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What to do when you can’t go home: Temporary Protected Status — TPS announcements for Nepal, Liberia, Guinea, Sierra Leone, Syria, and Somalia

Sometimes it is just not possible to return to your home country. In these cases, the Department of Homeland Security (DHS) has the authority to provide Temporary Protective Status (TPS) to individuals who can’t return home because of conflict or disasters. TPS allows those individuals to stay lawfully in the U.S. for a designated period of time. 

What is Temporary Protected Status? 

TPS is a type of temporary protection given to individuals who are already present in the U.S. and who are from countries experiencing issues that make it unsafe for them to return.  TPS permits individuals to remain in the U.S. temporarily, work in the U.S., and to travel abroad during their TPS status. Individuals without nationality who last habitually resided in the designated country may also apply.  Issues that may cause DHS to designate a country as TPS eligible include:

  • Ongoing armed conflict (e.g. civil war);
  • An environmental disaster (e.g. earthquake, flood, or hurricane) or epidemic (e.g. Ebola); or
  • Other extraordinary and temporary conditions.

If DHS finds that one of these conditions applies, it may designate the country for TPS, so that its nationals within the U.S. can apply for it. If approved, those individuals will not be deported and can apply for work authorization and permission to travel abroad for the duration of their TPS approval.  See our blog for more basic information on TPS.

Currently, there are 12 countries whose citizens may be eligible for TPS: El Salvador, Guinea, Haiti, Honduras, Liberia, Nepal, Nicaragua, Sierra Leone, Somalia, Sudan, South Sudan, and Syria.

TPS announced for Nepal:

On April 25, 2015, a magnitude 7.8 earthquake devastated Nepal, killing over 8,000 and injuring many thousands more. On June 24, 2015, the Department of Homeland Security (DHS) issued a notice designating Nepal for TPS for a period of 18 months, effective June 24, 2015 through December 24, 2016, based on the devastating country conditions resulting from this massive earthquake and its aftershocks. The designation allows eligible Nepalese nationals (and immigrants having no nationality who last habitually resided in Nepal) who have continuously resided and have been continuously physically present in the United States since June 24, 2015, to be granted TPS. The 180-day registration period ends on December 21, 2015.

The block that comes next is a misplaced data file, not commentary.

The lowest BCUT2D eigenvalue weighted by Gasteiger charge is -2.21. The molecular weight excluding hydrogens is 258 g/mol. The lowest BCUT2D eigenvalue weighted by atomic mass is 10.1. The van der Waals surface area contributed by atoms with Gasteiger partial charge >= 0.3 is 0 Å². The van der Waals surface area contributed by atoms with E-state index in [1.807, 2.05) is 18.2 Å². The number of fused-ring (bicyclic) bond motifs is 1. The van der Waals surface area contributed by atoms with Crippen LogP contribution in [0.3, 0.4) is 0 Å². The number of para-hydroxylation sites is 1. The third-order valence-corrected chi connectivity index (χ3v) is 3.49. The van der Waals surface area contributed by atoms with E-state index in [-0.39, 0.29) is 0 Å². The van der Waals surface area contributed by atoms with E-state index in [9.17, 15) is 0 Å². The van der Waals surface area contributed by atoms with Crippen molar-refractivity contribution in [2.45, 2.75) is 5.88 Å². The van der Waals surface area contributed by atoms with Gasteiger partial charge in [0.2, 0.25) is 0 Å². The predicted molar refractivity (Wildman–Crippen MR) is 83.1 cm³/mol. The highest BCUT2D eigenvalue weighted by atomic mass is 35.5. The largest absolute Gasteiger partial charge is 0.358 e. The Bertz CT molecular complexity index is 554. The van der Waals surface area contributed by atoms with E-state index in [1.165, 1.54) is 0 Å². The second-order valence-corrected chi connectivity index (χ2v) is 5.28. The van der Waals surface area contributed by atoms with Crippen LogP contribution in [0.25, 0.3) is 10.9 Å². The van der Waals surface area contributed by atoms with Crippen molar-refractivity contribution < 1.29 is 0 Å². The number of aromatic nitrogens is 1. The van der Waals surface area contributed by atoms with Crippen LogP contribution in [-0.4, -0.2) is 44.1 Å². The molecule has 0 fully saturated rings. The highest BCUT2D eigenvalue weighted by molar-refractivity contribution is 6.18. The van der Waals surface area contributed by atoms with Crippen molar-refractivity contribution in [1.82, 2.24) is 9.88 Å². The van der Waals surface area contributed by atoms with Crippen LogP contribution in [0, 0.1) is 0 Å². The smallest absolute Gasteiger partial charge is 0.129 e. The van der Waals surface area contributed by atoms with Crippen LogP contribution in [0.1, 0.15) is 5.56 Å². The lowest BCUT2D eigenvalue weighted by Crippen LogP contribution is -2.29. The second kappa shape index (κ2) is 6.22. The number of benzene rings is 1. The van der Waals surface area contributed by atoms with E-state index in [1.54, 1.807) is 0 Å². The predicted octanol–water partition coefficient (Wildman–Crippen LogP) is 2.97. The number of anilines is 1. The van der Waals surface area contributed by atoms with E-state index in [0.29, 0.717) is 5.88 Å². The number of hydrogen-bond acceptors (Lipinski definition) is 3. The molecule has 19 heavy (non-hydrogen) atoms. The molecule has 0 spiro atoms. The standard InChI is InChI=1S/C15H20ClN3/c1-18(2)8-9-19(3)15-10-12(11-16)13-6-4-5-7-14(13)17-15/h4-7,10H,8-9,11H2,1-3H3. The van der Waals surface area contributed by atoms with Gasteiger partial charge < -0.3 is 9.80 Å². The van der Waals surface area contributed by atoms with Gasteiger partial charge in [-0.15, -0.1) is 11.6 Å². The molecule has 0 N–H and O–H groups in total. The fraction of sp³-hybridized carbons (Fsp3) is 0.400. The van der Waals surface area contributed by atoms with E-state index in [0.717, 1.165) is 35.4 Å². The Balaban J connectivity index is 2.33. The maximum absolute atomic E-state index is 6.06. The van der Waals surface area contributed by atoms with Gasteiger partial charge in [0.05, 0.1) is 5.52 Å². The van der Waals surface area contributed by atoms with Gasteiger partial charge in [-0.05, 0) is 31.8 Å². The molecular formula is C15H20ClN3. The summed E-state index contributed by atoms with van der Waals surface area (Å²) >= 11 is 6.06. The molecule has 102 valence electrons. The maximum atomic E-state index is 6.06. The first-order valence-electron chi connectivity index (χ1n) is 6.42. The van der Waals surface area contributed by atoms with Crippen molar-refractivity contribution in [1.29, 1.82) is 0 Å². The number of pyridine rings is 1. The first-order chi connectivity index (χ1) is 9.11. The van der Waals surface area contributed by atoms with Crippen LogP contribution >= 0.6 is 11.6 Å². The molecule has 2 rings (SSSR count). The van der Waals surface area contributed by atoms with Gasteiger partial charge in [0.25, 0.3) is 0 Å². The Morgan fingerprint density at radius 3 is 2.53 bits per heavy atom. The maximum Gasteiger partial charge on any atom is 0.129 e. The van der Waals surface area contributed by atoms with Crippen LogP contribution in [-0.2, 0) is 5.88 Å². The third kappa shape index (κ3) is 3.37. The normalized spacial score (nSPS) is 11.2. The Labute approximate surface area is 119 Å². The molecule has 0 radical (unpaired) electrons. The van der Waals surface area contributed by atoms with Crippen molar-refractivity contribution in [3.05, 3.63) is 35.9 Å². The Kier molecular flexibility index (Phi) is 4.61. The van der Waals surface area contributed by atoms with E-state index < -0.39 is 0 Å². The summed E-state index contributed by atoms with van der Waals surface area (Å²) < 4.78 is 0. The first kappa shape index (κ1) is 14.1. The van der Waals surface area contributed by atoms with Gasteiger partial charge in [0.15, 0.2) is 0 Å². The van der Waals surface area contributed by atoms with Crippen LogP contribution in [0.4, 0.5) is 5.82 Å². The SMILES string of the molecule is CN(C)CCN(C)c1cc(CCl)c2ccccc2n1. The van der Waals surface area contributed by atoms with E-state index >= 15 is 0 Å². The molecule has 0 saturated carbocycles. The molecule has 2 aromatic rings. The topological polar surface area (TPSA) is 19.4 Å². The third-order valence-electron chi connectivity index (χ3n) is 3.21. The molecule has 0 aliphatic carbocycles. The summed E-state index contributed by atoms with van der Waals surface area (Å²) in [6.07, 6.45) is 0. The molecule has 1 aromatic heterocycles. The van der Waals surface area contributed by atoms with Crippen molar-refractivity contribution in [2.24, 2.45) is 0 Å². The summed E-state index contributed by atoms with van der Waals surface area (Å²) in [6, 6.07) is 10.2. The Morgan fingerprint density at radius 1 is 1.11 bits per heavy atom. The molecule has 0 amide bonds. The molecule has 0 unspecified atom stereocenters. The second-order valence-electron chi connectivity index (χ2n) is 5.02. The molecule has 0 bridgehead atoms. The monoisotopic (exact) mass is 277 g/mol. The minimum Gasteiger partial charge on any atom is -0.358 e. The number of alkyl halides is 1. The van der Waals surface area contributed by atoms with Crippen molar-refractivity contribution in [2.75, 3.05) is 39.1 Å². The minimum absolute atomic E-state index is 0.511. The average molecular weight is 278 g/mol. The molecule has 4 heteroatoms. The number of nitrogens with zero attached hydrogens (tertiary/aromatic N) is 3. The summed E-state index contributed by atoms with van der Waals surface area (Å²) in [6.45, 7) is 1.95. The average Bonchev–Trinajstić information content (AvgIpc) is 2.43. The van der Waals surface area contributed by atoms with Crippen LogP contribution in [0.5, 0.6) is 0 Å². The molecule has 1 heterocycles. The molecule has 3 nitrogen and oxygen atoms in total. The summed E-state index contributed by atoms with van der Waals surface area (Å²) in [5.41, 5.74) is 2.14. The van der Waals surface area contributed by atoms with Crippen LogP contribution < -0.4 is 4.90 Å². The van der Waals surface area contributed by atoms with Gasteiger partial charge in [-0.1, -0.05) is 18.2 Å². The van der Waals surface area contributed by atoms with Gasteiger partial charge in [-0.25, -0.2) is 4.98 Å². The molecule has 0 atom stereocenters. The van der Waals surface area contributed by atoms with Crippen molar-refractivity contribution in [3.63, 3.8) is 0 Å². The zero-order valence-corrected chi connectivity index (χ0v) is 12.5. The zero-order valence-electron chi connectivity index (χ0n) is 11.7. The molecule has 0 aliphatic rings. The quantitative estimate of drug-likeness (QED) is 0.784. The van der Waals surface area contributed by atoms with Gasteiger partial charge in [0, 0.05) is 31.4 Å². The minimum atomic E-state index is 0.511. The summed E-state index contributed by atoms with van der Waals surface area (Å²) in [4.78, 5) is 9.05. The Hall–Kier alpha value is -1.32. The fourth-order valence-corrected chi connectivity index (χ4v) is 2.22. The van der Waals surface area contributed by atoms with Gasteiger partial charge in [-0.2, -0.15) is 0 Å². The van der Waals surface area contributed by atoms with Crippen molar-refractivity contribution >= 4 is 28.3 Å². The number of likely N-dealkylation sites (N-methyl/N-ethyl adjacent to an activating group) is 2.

Extended initial registration for TPS for Liberia, Guinea, and Sierra Leone:

On November 21, 2014, the Department of Homeland Security (DHS) announced it would extend TPS benefits to qualified individuals in the U.S. from Liberia, Guinea, and Sierra Leone based on the Ebola outbreak.  The deadline to submit TPS applications for citizens of these countries was May 20, 2015.  However, the government has now extended the application deadline to August 18, 2015, which will give individuals more time to prepare and submit their applications.

Please note that if you had already filed your application with U.S. Citizenship and Immigration Services (USCIS) after May 20, 2015 and it was returned to you, the extended deadline of August 18, 2015 is your second chance, you may now resubmit your complete application by Aug. 18, 2015.

Initial TPS registration deadline for Syria approaching on 7/6/2015:

On March 29, 2012, Syria was designated as TPS-eligible.  Since that time, those who had already received TPS status had to re-register their status from January 5, 2015 through March 6, 2015. The designation of Syria for TPS runs from 1/5/15 through 9/30/16.  However, individuals who currently do not have TPS from Syria may be eligible to file a first time, or initial, application. First time applicants must submit their TPS applications to USCIS by July 6, 2015.  

Countries currently in re-registration period:

Somalia’s re-registration for TPS runs from June 1, 2015 to July 31, 2015.  If approved, the renewed status (and accompanying work authorization) will be extended to March 17, 2017.  Please note that while employment authorization is usually extended during the application periods, in this case, employment authorization has not been automatically extended.  USCIS notes on its website that this is because they expect to have sufficient time to review and decide all the applications in a timely manner.

If you believe you would benefit from TPS, would like to renew your TPS, or have questions about applying for a green card based on your TPS, please contact our office to schedule a consultation.


Alix Strunk

Alix Strunk is an Associate Attorney in the law firm of Minsky, McCormick & Hallagan, P.C. and has been named a Rising Star in Immigration by Super Lawyers Magazine in 2014 and 2015, as well as for 2016. Her practice focuses on removal defense before Chicago Immigration Court and appeals to the Board of Immigration Appeals as well as family-based immigration. Her family-based immigration practice includes applications for permanent residency through adjustment of status and consular processing abroad, hardship waivers, U visas for crime victims and Violence Against Women Act (VAWA) petitions, applications for Deferred Action for Childhood Arrivals (DACA), and citizenship and naturalization issues. Her practice also includes I-9 compliance and employer sanctions actions. Alix has worked pro bono with the Chicago Volunteer Legal Services (CVLS) and with the New Americans Initiative. She is fluent in Spanish.

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